The Dolomites

Col de Riciogogn and Monte Sella di Senes. ©Alfred Erardi

The Dolomites vs. the Pale Mountains


For many years, the Pale Mountains in the South Tyrol and in the Veneto Region that today comprise the UNESCO World Heritage Site remained unexplored by outsiders. Only the few inhabitants of the valleys carved out within the mountains had some knowledge of their environs. Up until the 18th century the range didn’t even have a name. The name “Dolomites” is in fact relatively new. This is probably why the local population today still uses the names of individual peaks that they have walked or climbed up instead of using the name “Dolomites”.


Igor Tavella, a known sportsman and hotel entrepreneur in Badia, remembers:
Sas dla Crusc Erardi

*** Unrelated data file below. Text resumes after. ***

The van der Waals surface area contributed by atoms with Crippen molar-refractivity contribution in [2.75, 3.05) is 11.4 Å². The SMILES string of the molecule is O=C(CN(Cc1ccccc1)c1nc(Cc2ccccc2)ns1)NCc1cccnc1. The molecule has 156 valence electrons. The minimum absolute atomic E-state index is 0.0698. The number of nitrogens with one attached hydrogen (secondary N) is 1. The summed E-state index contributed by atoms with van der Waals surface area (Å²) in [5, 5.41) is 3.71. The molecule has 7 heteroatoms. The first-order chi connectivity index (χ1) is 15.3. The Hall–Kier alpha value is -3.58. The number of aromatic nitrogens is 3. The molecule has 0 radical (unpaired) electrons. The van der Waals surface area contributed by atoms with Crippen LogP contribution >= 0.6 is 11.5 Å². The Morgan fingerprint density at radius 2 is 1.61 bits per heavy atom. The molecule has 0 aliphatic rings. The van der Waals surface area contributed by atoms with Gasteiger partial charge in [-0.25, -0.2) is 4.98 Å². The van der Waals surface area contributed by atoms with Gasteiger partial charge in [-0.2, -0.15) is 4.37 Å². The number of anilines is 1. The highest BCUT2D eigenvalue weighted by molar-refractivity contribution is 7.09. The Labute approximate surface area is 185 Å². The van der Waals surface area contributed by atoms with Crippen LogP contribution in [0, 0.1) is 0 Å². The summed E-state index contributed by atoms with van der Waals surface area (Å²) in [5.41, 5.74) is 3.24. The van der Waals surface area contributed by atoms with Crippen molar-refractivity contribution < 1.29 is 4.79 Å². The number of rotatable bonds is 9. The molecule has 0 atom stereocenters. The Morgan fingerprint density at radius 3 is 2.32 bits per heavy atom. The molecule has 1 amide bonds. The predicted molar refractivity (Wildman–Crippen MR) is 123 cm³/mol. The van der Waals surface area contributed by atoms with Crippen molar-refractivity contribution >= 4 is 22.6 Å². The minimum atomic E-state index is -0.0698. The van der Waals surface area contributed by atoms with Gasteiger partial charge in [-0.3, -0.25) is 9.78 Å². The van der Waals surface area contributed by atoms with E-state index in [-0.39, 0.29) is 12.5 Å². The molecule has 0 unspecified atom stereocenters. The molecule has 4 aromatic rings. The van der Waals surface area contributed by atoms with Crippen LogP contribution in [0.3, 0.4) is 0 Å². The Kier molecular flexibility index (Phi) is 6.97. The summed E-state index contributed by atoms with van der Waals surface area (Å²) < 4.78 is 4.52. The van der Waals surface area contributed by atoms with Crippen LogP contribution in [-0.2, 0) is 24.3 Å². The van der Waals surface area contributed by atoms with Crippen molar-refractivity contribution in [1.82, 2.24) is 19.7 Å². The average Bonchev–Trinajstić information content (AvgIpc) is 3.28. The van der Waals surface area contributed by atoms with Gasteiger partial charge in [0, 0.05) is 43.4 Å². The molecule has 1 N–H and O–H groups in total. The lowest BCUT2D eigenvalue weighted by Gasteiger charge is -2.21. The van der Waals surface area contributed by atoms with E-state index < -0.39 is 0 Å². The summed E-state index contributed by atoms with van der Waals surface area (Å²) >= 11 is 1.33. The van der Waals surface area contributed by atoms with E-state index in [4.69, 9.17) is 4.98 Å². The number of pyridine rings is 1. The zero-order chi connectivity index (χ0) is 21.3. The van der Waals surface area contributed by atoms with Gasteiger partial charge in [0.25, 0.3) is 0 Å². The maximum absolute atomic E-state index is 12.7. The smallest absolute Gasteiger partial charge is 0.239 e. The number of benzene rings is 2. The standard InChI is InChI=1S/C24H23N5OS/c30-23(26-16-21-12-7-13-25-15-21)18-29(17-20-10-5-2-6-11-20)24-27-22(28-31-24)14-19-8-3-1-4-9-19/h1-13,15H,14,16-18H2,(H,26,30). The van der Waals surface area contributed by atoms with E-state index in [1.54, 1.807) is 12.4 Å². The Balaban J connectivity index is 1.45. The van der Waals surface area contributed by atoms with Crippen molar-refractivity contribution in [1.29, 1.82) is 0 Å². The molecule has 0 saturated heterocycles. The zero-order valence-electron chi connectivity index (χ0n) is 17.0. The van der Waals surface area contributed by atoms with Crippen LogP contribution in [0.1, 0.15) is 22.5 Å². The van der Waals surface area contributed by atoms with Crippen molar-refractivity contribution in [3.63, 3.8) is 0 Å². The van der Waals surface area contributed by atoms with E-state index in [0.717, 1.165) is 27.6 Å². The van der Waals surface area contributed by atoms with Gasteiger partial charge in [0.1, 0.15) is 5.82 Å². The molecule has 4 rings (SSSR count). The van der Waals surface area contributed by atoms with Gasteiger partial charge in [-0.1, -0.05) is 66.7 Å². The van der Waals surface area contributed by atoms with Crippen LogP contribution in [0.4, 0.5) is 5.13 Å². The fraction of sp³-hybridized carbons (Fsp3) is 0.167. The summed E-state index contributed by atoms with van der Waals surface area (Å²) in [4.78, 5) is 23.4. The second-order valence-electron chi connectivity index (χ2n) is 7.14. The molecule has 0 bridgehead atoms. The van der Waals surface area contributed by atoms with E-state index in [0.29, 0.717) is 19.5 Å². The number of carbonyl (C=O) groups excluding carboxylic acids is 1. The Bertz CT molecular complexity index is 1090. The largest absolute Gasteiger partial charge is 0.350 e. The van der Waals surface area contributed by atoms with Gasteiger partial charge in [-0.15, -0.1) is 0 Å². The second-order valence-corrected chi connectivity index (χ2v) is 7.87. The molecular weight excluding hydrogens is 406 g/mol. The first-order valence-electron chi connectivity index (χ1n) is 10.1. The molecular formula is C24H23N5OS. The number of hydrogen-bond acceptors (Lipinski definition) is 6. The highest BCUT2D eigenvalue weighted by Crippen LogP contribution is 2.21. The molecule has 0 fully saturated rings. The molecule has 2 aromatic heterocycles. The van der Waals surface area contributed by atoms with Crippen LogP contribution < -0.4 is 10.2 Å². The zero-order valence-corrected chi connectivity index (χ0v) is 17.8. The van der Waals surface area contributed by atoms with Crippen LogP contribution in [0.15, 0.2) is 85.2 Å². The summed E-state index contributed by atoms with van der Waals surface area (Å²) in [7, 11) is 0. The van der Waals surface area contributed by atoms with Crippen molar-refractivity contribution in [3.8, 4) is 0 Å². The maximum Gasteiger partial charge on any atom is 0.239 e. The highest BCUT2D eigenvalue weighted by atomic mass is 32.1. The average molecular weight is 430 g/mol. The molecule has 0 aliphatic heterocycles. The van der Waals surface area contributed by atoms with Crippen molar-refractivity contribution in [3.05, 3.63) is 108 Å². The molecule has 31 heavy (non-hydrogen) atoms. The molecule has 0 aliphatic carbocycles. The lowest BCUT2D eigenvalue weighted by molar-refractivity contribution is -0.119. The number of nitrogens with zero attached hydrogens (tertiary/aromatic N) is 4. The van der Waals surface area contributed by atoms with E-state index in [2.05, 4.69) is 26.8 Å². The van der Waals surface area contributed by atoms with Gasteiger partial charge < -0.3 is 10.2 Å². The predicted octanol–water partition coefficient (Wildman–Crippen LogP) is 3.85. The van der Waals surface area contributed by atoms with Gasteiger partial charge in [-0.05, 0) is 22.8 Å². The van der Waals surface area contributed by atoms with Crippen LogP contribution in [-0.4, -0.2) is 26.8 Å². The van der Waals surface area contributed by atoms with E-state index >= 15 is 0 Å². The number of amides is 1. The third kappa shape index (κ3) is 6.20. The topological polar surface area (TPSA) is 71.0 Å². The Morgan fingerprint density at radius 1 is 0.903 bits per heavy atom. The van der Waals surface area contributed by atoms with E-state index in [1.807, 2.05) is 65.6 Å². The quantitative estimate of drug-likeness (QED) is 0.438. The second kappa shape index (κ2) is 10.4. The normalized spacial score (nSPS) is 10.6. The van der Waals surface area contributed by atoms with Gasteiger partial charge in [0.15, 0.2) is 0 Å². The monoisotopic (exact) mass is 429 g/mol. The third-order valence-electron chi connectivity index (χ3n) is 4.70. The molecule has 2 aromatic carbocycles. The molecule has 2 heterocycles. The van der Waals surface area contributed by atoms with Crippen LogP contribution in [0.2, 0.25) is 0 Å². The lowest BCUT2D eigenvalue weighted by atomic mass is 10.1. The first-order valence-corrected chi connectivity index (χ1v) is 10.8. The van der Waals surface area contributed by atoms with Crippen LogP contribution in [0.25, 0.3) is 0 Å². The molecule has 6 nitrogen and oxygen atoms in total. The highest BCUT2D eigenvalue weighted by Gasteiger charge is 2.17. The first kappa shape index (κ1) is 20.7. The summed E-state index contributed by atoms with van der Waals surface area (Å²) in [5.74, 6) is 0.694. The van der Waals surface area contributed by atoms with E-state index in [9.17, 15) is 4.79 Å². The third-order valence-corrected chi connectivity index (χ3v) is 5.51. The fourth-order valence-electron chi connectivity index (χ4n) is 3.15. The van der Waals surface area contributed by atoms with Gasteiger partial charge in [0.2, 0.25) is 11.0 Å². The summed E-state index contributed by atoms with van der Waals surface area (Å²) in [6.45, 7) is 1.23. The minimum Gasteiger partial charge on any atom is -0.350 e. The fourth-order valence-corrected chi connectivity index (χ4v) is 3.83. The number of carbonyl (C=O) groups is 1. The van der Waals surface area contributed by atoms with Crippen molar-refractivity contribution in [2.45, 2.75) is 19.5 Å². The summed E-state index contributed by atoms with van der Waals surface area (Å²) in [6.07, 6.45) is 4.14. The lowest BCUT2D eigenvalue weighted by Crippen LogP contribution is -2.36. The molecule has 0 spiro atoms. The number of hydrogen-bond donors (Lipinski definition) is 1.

“When we were young, we went to school in San Leonardo and a little way up we could see the majestic Sasso della Croce with the peaks Cima Nove and Cima Dieci to the left and the peaks of Lavarella and Conturines to the right. On the other side of the town is the Gardenaccia plateau and, if you look towards Corvara, you can see the Sassongher. To learn the four cardinal directions, we were taught at school to look at how the sun moved through these mountains – from dawn to dusk and according to the seasons. For example, if the sun rises behind the Conturines massif in January, as spring nears you can see the sun rise behind the Lavarella, on the peak of Val Medesc, above the “Ciaval” – that’s the Ladin name for Sasso della Croce’s main peak – until it finally rises behind Cima Nove (Peak Nine). That’s where the sun is at 9 in the morning on the day of the Summer Solstice if you look at the sun from the village of La Valle. That’s how the peak got its name. In the same vein, the sun sets behind the Gardenaccia plateau in winter and sets behind the Putia in summer.”


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